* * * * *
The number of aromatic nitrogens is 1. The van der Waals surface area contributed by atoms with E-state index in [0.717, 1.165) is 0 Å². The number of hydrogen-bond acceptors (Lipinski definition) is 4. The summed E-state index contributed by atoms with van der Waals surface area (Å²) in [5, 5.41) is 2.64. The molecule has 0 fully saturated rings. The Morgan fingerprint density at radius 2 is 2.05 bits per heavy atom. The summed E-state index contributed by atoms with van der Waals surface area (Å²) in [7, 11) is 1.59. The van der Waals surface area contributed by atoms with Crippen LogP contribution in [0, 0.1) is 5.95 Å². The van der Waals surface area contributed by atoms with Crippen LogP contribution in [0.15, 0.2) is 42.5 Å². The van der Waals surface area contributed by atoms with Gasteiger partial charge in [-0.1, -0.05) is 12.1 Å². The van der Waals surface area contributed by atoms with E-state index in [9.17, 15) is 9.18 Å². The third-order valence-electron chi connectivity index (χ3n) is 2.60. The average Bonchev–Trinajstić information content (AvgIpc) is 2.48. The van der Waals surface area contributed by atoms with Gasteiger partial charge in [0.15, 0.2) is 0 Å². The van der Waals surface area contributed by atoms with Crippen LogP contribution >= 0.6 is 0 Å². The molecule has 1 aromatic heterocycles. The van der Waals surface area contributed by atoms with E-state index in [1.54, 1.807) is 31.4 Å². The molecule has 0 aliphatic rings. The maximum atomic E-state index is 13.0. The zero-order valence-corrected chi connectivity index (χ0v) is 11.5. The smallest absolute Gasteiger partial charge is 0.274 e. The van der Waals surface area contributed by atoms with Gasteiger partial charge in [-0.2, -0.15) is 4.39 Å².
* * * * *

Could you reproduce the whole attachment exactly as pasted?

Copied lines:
The number of aromatic nitrogens is 1. The van der Waals surface area contributed by atoms with E-state index in [0.717, 1.165) is 0 Å². The number of hydrogen-bond acceptors (Lipinski definition) is 4. The summed E-state index contributed by atoms with van der Waals surface area (Å²) in [5, 5.41) is 2.64. The molecule has 0 fully saturated rings. The Morgan fingerprint density at radius 2 is 2.05 bits per heavy atom. The summed E-state index contributed by atoms with van der Waals surface area (Å²) in [7, 11) is 1.59. The van der Waals surface area contributed by atoms with Crippen LogP contribution in [0, 0.1) is 5.95 Å². The van der Waals surface area contributed by atoms with Crippen LogP contribution in [0.15, 0.2) is 42.5 Å². The van der Waals surface area contributed by atoms with Gasteiger partial charge in [-0.1, -0.05) is 12.1 Å². The van der Waals surface area contributed by atoms with E-state index in [9.17, 15) is 9.18 Å². The third-order valence-electron chi connectivity index (χ3n) is 2.60. The average Bonchev–Trinajstić information content (AvgIpc) is 2.48. The van der Waals surface area contributed by atoms with Gasteiger partial charge in [0.15, 0.2) is 0 Å². The van der Waals surface area contributed by atoms with Crippen LogP contribution >= 0.6 is 0 Å². The molecule has 1 aromatic heterocycles. The van der Waals surface area contributed by atoms with E-state index in [1.54, 1.807) is 31.4 Å². The molecule has 0 aliphatic rings. The maximum atomic E-state index is 13.0. The zero-order valence-corrected chi connectivity index (χ0v) is 11.5. The smallest absolute Gasteiger partial charge is 0.274 e. The van der Waals surface area contributed by atoms with Gasteiger partial charge in [-0.2, -0.15) is 4.39 Å².